Michel Telós "Ai Se Eu Te Pego!" is the best-selling digital single download in Germany ever. Another current hit single is number three of the all-time download ranking showing that the German digital market is starting to fulfill its potential.
"Ai Se Eu Te Pego!" by Michel Teló is the first song to sell over 600,000 thousand digital copies in Germany. The Som Livre single licensed by Universal Music set a new record for single-track downloads, according to chart compiler Media Control. Teló is the first singer from Brazil to reach number one on the German Single charts, holding at the top for his tenth consecutive week now.
In the all-time digital charts, he has surpassed Israel Kamakawiwo'ole's rendition of "Somewhere Over The Rainbow," 201o's best-selling German single. At number three is another new song, "Somebody That I Used To Know" by Gotye feat. Kimbra, which took only four months to take third position among the all-time digital best-sellers. The song spent five weeks at the top of the German single charts.
All of the three best-selling single downloads are Universal Music releases. "This is the result of our dedicated A&R work as well as our long-term strategy defining digital channels as an integral part of our distribution portfolio," explained Frank Briegmann, President Universal Music GSA, in a statement.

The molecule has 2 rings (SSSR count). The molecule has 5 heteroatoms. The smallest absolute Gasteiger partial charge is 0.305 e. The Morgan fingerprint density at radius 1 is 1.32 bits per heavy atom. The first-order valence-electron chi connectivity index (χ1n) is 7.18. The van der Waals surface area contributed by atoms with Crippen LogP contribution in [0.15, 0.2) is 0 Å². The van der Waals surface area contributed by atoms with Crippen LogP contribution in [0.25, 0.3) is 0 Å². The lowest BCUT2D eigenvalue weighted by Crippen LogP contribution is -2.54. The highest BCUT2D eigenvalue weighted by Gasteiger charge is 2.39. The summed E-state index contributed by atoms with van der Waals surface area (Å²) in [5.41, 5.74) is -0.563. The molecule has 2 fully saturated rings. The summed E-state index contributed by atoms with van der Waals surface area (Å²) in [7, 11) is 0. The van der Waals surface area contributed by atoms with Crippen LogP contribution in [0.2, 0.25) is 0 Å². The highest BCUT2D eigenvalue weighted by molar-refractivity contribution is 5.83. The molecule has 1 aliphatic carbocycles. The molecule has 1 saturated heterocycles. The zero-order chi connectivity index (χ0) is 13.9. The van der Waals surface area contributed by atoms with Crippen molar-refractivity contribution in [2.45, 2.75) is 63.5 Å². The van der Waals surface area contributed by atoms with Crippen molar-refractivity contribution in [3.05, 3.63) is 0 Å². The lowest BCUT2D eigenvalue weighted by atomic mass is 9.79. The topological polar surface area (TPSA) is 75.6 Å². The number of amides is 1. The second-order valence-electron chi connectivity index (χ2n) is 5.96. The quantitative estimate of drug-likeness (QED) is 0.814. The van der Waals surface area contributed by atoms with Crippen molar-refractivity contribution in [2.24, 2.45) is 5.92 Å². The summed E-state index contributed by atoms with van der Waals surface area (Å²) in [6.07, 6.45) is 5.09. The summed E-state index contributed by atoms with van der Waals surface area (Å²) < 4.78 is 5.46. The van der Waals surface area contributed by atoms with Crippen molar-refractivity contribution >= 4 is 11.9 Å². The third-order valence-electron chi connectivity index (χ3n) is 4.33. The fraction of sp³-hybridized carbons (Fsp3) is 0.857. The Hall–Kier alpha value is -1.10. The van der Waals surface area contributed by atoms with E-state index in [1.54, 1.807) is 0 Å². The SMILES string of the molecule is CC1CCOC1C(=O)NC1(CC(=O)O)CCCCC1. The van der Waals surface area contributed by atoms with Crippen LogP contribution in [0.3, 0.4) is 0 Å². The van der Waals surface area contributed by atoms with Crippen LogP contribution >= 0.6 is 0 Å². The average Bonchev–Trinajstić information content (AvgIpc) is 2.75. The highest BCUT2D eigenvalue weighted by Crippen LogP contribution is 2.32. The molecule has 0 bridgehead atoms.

"Downloads are hip, fast and convenient," commented Ulrike Altig, CEO of Media Control, who has been tracking German download sales since 2006. "This record shows that consumers have really embraced the digital format."
Figures from IFPI's "Recording Industry In Numbers" published earlier this week support Altig's assessment: Single track download sales rose from 59,4 million units in 2010 to 75,7 million in 2011. Overall digital revenues in Germany increased from $186 million in 2010 to $225 million in 2011.
The German digital market, however, still has potential for growth. In 2011, the digital sector accounted for only 15 percent of overall music sales in the world's third biggest music market, but still a much smaller percentage than digital markets in the UK (32 %), US (51 %) and Japan (22 %).